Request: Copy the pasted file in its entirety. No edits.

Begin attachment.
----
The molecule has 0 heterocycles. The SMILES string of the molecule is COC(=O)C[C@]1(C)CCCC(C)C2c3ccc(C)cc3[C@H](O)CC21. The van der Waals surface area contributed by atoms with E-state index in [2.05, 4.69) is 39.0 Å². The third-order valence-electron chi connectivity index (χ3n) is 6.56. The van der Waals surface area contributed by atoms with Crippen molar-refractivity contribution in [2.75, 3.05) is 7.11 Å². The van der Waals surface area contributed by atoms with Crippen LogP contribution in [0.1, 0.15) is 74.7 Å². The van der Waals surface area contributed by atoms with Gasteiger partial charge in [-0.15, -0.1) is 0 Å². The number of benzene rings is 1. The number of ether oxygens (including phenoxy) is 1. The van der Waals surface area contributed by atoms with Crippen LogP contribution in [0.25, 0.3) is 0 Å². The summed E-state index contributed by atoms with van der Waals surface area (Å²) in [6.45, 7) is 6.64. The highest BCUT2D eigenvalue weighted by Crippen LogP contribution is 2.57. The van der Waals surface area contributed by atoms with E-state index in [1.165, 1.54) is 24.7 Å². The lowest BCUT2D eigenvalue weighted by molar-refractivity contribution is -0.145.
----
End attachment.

The molecule has 0 heterocycles. The SMILES string of the molecule is COC(=O)C[C@]1(C)CCCC(C)C2c3ccc(C)cc3[C@H](O)CC21. The van der Waals surface area contributed by atoms with E-state index in [2.05, 4.69) is 39.0 Å². The third-order valence-electron chi connectivity index (χ3n) is 6.56. The van der Waals surface area contributed by atoms with Crippen molar-refractivity contribution in [2.75, 3.05) is 7.11 Å². The van der Waals surface area contributed by atoms with Crippen LogP contribution in [0.1, 0.15) is 74.7 Å². The van der Waals surface area contributed by atoms with Gasteiger partial charge in [-0.15, -0.1) is 0 Å². The number of benzene rings is 1. The number of ether oxygens (including phenoxy) is 1. The van der Waals surface area contributed by atoms with Crippen LogP contribution in [0.25, 0.3) is 0 Å². The summed E-state index contributed by atoms with van der Waals surface area (Å²) in [6.45, 7) is 6.64. The highest BCUT2D eigenvalue weighted by Crippen LogP contribution is 2.57. The van der Waals surface area contributed by atoms with E-state index in [1.165, 1.54) is 24.7 Å². The lowest BCUT2D eigenvalue weighted by molar-refractivity contribution is -0.145.